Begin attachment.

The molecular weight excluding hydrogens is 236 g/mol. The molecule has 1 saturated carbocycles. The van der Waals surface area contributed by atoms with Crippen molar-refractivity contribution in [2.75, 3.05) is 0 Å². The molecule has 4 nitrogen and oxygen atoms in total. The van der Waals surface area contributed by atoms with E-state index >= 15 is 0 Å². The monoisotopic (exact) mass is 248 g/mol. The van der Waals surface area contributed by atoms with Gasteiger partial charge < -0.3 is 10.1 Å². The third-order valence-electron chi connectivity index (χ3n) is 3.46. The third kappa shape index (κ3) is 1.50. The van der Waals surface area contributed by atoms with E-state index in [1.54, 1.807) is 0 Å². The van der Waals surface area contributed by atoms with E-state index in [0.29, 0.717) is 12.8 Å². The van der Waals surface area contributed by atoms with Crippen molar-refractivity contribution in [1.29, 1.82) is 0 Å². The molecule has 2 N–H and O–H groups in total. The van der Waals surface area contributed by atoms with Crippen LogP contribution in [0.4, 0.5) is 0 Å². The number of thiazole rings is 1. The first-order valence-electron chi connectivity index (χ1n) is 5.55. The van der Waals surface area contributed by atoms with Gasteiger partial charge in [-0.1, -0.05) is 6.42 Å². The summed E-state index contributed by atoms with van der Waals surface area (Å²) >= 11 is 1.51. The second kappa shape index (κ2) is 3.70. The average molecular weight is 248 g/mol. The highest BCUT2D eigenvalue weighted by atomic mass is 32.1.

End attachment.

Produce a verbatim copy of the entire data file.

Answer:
The molecular weight excluding hydrogens is 236 g/mol. The molecule has 1 saturated carbocycles. The van der Waals surface area contributed by atoms with Crippen molar-refractivity contribution in [2.75, 3.05) is 0 Å². The molecule has 4 nitrogen and oxygen atoms in total. The van der Waals surface area contributed by atoms with E-state index >= 15 is 0 Å². The monoisotopic (exact) mass is 248 g/mol. The van der Waals surface area contributed by atoms with Gasteiger partial charge < -0.3 is 10.1 Å². The third-order valence-electron chi connectivity index (χ3n) is 3.46. The third kappa shape index (κ3) is 1.50. The van der Waals surface area contributed by atoms with E-state index in [1.54, 1.807) is 0 Å². The van der Waals surface area contributed by atoms with E-state index in [0.29, 0.717) is 12.8 Å². The van der Waals surface area contributed by atoms with Crippen molar-refractivity contribution in [1.29, 1.82) is 0 Å². The molecule has 2 N–H and O–H groups in total. The van der Waals surface area contributed by atoms with Crippen LogP contribution in [0.4, 0.5) is 0 Å². The number of thiazole rings is 1. The first-order valence-electron chi connectivity index (χ1n) is 5.55. The van der Waals surface area contributed by atoms with Gasteiger partial charge in [-0.1, -0.05) is 6.42 Å². The summed E-state index contributed by atoms with van der Waals surface area (Å²) >= 11 is 1.51. The second kappa shape index (κ2) is 3.70. The average molecular weight is 248 g/mol. The highest BCUT2D eigenvalue weighted by atomic mass is 32.1.